Bliss Authority holds a different vision, where there's no real moral connotation applied to each. This is also accurate, and intentional on my part. I wanted to create a framework for philosophy without stamping my own vision of morality. That's why there's a cycle (Id beats Ego beats Psychosis beats Id) and carefully neutral language, so that you can come in and argue what you want and have enough evidence to back it up. Nemoricus has said he intends to look at the more dangerous side of True Communion (including its need for people to conform) and the importance of Dark and Broken Communion (the first can shake up stagnant cultures, and the latter is key to understanding those things that fall outside of our usual, every day experiences). None of this is to say that Bira is wrong, because Bira isn't, but that if you disagree with Bira, you're "right" too. Your game, your vision, is yours, not mine.
However, in a discussion about the Mystic template, Bira argues that it's fine to replace Communion with Psionic Powers, and that's fine as it goes, but if you're going to do that, I suggest you take a second look at the talents and the skills of Meditation and Philosophy, which the mystic has to use Communion. They're much less useful without it! It might be worth revisiting the Mystic and allowing an option for "I'm nothing but psionics" characters that takes all of this into account.
In post 64, lordmcdeath creates a technopathic scavenger with weirdness magnet, which I find funny because I was just thinking about a race that would have exactly those traits. I'll watch his career with interest.
In post 66, Reality Glitch breaks my heart by expressing frustration at the cost of joining a Psi-Wars game and drops out. Were it entirely up to me, I'd put all the rules into my Psi-Wars documents, but they're not my rules to publish, so I can't. And naturally, to make full use of GURPS materials, I've cast my net pretty wide, which means I use a lot of supplements. That's pretty normal for us old GURPS veterans, but I can absolutely see where it's frustrating for someone just stepping in. I also agree with a comment he has later where this would probably be a lot easier face to face. No doubt. Still, a black mark upon Psi-Wars! In the ideal world, Reality Glitch would be sitting happy with a character!
In post 73, lordmcdeath has an idea about playing a robot that's pretending to be "just a cyborg." Does it fit the setting? Bira decides it does not, and that's that. How do I feel about it? I've been aware for a while that someone is going to want to play a robot. One of the elements in the Psi-Wars setting will be the Cybernetic Union, which will absolutely feature some interesting characters and features, and players might want to explore it as more than just an enemy to fight. I'm not entirely clear on how best to handle this yet, but it's something I want to look into.
Another aspect of the question would be: Can robots pass themselves off as human? So far, I've not allowed the use of synthetic flesh, so we don't have scenarios where someone who seems to be human turns out not to be. I've avoided that because Psi-Wars isn't really a cyberpunk exploration of what it means to be human, which is really facilitated by those sorts of games. On the other hand, it would make a ton of sense of the Cybernetic Union to construct synethetic humans as perfect spies. I'll have to see how it shakes out in the future, but I think lordmcdeath's unasked question of "Is it okay to play a robot?" is one that needs to be more thoroughly supported and discussed by Iteration 6.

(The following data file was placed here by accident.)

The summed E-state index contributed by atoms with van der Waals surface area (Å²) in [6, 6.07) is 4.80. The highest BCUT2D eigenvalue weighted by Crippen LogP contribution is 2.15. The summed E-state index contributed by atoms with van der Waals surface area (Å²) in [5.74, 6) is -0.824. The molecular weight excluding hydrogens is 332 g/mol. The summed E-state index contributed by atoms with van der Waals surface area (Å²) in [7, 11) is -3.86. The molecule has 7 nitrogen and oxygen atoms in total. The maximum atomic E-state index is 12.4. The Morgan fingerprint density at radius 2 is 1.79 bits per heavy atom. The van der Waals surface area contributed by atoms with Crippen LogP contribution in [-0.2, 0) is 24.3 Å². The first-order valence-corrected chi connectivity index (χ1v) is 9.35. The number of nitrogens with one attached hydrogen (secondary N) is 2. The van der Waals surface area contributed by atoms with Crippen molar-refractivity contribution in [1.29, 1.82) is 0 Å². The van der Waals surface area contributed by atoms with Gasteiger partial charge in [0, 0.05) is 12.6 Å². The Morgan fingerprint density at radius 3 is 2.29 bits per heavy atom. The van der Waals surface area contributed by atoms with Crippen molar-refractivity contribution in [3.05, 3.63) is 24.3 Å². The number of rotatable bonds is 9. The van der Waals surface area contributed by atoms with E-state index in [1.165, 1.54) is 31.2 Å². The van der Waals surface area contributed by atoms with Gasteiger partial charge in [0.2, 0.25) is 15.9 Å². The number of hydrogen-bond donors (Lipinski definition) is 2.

In post 94, GaoGaiGar wants to be a pirate! Do you know what Psi-Wars doesn't have? A pirate template! It looks like he's figured out a way to muscle through, but I think this is another black mark. I've worked out fighter combat in great detail, and dreadnought combat, but not corvette combat, and corvettes are where I expect to see a lot of players focused. That's the next major step into space combat I want to look at, and part of that will be creating a pirate template, as they tend to operate in a fundamentally different way than Smugglers.
In post 96, Bira discusses the viability of using a giant space monster to do your fighting for you. Personally, this is something I've also put a lot of thought into. With the inclusion of ghosts and space monsters in Iteration 5, I've wanted to revise the Path of Death and the Path of the Other (and perhaps the Path of the Bound Princess) to include the ability to summon and interact with space monsters to some degree. I'd also very much like to include a race, like the Navi from Avatar, who run around primarily on space monsters kicking butt, because that's very planetary romance. The problem is that I think my current iteration of space monsters just aren't good enough for that, and I'll need to find a way to standardize values so that we can buy space monsters as reasonable allies.
That said, a previous comment noted that removing combat abilities I've put under primary and secondary might be a bad idea. It's not to say that you can't, but indeed, I've carefully built these templates around an action-oriented gameplay model. A non-combatant will spend a lot of time twiddling their thumbs (especially Mystics who choose not to take Communion).
In post 127, GaoGaiGar wonders about Piloting defaults. He's right! But I haven't noted this anywhere in the documents. Errata! I've added it to the Iteration 6 version.
And that's it from their first thread. I hope their campaign takes off, and I've subscribed to their thread. I find it extremely useful to see how people use my material "in the real world," and I'll use it to hone Psi-Wars. I hope you enjoyed it as much as I did!